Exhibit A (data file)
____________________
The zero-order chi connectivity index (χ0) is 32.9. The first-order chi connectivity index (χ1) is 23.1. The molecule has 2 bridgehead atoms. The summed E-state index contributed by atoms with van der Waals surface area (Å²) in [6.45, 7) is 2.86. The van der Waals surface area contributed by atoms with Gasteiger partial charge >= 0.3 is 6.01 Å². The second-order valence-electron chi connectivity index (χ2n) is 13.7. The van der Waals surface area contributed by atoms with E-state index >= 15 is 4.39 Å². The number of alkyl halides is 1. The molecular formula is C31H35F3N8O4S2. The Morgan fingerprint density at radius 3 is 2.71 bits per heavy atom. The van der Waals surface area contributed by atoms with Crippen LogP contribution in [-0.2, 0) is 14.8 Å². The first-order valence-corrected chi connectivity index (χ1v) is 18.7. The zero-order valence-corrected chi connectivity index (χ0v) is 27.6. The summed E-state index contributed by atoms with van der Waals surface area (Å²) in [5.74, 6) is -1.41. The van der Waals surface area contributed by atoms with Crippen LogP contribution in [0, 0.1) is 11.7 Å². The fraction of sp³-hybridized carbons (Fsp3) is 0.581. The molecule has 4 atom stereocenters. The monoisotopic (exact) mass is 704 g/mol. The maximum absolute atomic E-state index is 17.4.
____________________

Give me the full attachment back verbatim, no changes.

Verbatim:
The zero-order chi connectivity index (χ0) is 32.9. The first-order chi connectivity index (χ1) is 23.1. The molecule has 2 bridgehead atoms. The summed E-state index contributed by atoms with van der Waals surface area (Å²) in [6.45, 7) is 2.86. The van der Waals surface area contributed by atoms with Gasteiger partial charge >= 0.3 is 6.01 Å². The second-order valence-electron chi connectivity index (χ2n) is 13.7. The van der Waals surface area contributed by atoms with E-state index >= 15 is 4.39 Å². The number of alkyl halides is 1. The molecular formula is C31H35F3N8O4S2. The Morgan fingerprint density at radius 3 is 2.71 bits per heavy atom. The van der Waals surface area contributed by atoms with Crippen LogP contribution in [-0.2, 0) is 14.8 Å². The first-order valence-corrected chi connectivity index (χ1v) is 18.7. The zero-order valence-corrected chi connectivity index (χ0v) is 27.6. The summed E-state index contributed by atoms with van der Waals surface area (Å²) in [5.74, 6) is -1.41. The van der Waals surface area contributed by atoms with Crippen LogP contribution in [0, 0.1) is 11.7 Å². The fraction of sp³-hybridized carbons (Fsp3) is 0.581. The molecule has 4 atom stereocenters. The monoisotopic (exact) mass is 704 g/mol. The maximum absolute atomic E-state index is 17.4.